Book Name: PENUMBRA
Author: Bhaskar Chattopadhyay
Genre: Fiction Thriller
Characters: Prakash Ray, Rajendra Mukherjee,
Disclaimer: Thanks to the publisher for the free copy of the book, in exchange for an honest review.
Prakash Ray is invited to celebrate his uncle Rajendra Mukherjee's 60th birthday, whom he has never heard of before. He is intrigued by the scenario and not having much to lose; Prakash travels to the secluded villa, located far away from the city limits. He meets a mix of characters who have also been invited by the gregarious and artistic Rajendra. As the night wears out, he gets to know about the guests and learns more about his uncle and his life. All seem fun and frolic until they find a dead body. Cut off from the outer world and stuck in a closed environment with somewhat unknown people, tempers flare and suspicions on each other swell. Each of them tries and play detective to solve the murders and absolve them of the suspicion. So who, when how and why forms the rest of the story.
The writing is straightforward and direct as suited to the genre. The editing was crisp. The plot is relatively tight, though I had a few reservations, and the end connects well without leaving any loopholes. The protagonist Prakash is a simpleton who plays Watson to the characters who want to play Sherlock (mind you there are two), whose naivety seem to be a little too simple for my liking.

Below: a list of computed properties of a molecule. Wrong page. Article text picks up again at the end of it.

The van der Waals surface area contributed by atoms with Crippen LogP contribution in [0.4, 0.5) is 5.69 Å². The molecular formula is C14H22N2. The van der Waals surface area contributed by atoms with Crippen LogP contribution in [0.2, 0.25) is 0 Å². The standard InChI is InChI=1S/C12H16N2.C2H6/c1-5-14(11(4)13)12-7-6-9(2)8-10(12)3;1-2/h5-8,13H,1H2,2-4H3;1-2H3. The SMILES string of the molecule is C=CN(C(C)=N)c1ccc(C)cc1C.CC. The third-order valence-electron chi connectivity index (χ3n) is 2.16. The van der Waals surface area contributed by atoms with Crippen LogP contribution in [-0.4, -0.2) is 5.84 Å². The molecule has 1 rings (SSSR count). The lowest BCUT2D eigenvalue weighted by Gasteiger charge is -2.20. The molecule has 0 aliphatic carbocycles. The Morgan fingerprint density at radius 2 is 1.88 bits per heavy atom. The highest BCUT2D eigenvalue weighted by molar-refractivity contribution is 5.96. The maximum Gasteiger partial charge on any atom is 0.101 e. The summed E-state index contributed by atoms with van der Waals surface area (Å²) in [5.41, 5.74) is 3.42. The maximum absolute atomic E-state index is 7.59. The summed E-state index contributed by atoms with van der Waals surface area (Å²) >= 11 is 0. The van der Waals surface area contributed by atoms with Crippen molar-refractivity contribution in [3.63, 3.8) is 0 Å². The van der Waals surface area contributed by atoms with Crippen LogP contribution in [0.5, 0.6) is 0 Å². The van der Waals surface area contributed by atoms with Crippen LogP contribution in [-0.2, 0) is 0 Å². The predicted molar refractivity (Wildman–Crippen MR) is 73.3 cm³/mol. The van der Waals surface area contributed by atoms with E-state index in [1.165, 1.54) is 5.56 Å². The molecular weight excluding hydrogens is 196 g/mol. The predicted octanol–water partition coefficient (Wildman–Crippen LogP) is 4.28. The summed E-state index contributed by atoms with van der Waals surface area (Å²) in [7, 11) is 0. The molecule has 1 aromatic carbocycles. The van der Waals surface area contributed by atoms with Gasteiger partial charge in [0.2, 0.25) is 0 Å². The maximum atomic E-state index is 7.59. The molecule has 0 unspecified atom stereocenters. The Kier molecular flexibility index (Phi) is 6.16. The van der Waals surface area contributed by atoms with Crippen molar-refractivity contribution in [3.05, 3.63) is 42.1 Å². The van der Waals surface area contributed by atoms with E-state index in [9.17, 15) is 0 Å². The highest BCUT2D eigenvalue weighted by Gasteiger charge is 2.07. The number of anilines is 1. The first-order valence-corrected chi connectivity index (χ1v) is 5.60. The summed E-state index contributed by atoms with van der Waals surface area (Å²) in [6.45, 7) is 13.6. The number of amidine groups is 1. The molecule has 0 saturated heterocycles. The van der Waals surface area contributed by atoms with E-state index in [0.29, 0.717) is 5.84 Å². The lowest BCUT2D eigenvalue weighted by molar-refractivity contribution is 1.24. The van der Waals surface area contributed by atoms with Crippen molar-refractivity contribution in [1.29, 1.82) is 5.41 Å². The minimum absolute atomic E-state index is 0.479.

The subplot about Prakash and Suhashini is an interesting addition to the story about but makes us understand why Prakash had to take the trip. There are several cliches, and I was able to guess the culprit before the cat was out of the bag, though the reason was not clear until the end. The timeline of the story did not bode with me well, maybe it was just me.
The primary feature for a whodunit to win the hearts of the readers is getting them involved in the plot and when the mystery unravels it should be an 'I should have seen it' moment. Most of us who grew up reading Agatha Christie or Sherlock Holmes (or even watching, in case of the latter) might relate to what I am saying about being involved in the story and only for that reason 'And then there were none' or 'A Scandal in Bohemia' stays the top favorite among hundreds of detective short stories for many readers. So how did 'Penumbra' fare in this aspect? I would say it did this in part, except for the *key clue*, which was not available for the reader to help solve the puzzle.
Growing up we would all have played the classic detective board game, 'Clues'. The game consists of six suspects, six weapons, nine rooms, and a murder, the players take turns to guess the murderer, who is randomly selected among the players by a pick of cards. This book is similar to the game and has similar characters. It follows the classic whodunit style. If you were looking for an Indian version Sherlock Holmes or Agatha Christie or our very own Byomkesh you might pick this book.